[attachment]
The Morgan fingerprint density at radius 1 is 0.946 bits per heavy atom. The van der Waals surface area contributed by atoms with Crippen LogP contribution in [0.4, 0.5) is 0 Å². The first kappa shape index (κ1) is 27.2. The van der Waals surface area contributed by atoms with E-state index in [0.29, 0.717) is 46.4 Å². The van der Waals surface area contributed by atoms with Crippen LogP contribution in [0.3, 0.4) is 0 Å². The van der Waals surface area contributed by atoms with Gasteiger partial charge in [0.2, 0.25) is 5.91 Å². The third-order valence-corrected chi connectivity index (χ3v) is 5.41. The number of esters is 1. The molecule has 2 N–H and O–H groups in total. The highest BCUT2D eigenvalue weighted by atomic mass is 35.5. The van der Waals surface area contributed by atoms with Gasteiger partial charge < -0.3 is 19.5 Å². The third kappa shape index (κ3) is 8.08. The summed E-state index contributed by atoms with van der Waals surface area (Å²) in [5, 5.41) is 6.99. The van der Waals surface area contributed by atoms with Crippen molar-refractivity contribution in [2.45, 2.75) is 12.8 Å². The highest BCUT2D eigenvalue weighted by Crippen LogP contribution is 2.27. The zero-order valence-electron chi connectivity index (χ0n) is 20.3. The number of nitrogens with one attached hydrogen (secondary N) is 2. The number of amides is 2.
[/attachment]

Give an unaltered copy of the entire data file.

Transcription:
The Morgan fingerprint density at radius 1 is 0.946 bits per heavy atom. The van der Waals surface area contributed by atoms with Crippen LogP contribution in [0.4, 0.5) is 0 Å². The first kappa shape index (κ1) is 27.2. The van der Waals surface area contributed by atoms with E-state index in [0.29, 0.717) is 46.4 Å². The van der Waals surface area contributed by atoms with Crippen LogP contribution in [0.3, 0.4) is 0 Å². The van der Waals surface area contributed by atoms with Gasteiger partial charge in [0.2, 0.25) is 5.91 Å². The third-order valence-corrected chi connectivity index (χ3v) is 5.41. The number of esters is 1. The molecule has 2 N–H and O–H groups in total. The highest BCUT2D eigenvalue weighted by atomic mass is 35.5. The van der Waals surface area contributed by atoms with Gasteiger partial charge < -0.3 is 19.5 Å². The third kappa shape index (κ3) is 8.08. The summed E-state index contributed by atoms with van der Waals surface area (Å²) in [5, 5.41) is 6.99. The van der Waals surface area contributed by atoms with Crippen molar-refractivity contribution in [2.45, 2.75) is 12.8 Å². The highest BCUT2D eigenvalue weighted by Crippen LogP contribution is 2.27. The zero-order valence-electron chi connectivity index (χ0n) is 20.3. The number of nitrogens with one attached hydrogen (secondary N) is 2. The number of amides is 2.